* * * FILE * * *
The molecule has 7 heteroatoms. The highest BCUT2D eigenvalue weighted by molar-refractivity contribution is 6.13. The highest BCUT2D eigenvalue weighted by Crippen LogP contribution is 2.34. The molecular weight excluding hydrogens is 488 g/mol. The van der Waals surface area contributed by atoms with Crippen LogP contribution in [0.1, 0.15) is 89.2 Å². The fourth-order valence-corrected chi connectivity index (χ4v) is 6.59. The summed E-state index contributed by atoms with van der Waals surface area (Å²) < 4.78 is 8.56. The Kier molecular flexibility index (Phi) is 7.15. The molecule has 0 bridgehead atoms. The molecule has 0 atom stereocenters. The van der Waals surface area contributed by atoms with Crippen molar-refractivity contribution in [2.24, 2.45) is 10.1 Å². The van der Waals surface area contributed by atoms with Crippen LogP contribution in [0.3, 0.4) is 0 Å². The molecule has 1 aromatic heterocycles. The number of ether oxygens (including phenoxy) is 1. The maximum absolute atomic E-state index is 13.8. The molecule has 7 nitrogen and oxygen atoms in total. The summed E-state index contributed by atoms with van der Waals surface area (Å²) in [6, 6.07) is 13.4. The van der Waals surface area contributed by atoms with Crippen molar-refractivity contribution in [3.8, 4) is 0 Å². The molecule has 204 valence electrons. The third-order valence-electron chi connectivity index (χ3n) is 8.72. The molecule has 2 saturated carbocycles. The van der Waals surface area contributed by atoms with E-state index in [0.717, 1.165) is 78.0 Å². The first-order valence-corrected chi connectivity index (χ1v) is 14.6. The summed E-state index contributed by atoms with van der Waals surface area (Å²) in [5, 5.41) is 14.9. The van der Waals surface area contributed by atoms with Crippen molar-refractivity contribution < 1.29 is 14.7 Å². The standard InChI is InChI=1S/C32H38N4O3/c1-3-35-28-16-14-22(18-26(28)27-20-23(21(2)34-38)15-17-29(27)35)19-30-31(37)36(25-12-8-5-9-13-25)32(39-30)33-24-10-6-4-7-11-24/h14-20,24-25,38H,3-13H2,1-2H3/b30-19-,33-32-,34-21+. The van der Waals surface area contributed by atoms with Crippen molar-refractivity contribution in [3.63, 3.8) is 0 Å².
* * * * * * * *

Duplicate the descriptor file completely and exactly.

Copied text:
The molecule has 7 heteroatoms. The highest BCUT2D eigenvalue weighted by molar-refractivity contribution is 6.13. The highest BCUT2D eigenvalue weighted by Crippen LogP contribution is 2.34. The molecular weight excluding hydrogens is 488 g/mol. The van der Waals surface area contributed by atoms with Crippen LogP contribution in [0.1, 0.15) is 89.2 Å². The fourth-order valence-corrected chi connectivity index (χ4v) is 6.59. The summed E-state index contributed by atoms with van der Waals surface area (Å²) < 4.78 is 8.56. The Kier molecular flexibility index (Phi) is 7.15. The molecule has 0 bridgehead atoms. The molecule has 0 atom stereocenters. The van der Waals surface area contributed by atoms with Crippen molar-refractivity contribution in [2.24, 2.45) is 10.1 Å². The van der Waals surface area contributed by atoms with Crippen LogP contribution in [0.3, 0.4) is 0 Å². The molecule has 1 aromatic heterocycles. The number of ether oxygens (including phenoxy) is 1. The maximum absolute atomic E-state index is 13.8. The molecule has 7 nitrogen and oxygen atoms in total. The summed E-state index contributed by atoms with van der Waals surface area (Å²) in [6, 6.07) is 13.4. The van der Waals surface area contributed by atoms with Crippen molar-refractivity contribution in [3.8, 4) is 0 Å². The molecule has 204 valence electrons. The third-order valence-electron chi connectivity index (χ3n) is 8.72. The molecule has 2 saturated carbocycles. The van der Waals surface area contributed by atoms with E-state index in [0.717, 1.165) is 78.0 Å². The first-order valence-corrected chi connectivity index (χ1v) is 14.6. The summed E-state index contributed by atoms with van der Waals surface area (Å²) in [5, 5.41) is 14.9. The van der Waals surface area contributed by atoms with Crippen molar-refractivity contribution < 1.29 is 14.7 Å². The standard InChI is InChI=1S/C32H38N4O3/c1-3-35-28-16-14-22(18-26(28)27-20-23(21(2)34-38)15-17-29(27)35)19-30-31(37)36(25-12-8-5-9-13-25)32(39-30)33-24-10-6-4-7-11-24/h14-20,24-25,38H,3-13H2,1-2H3/b30-19-,33-32-,34-21+. The van der Waals surface area contributed by atoms with Crippen molar-refractivity contribution in [3.63, 3.8) is 0 Å².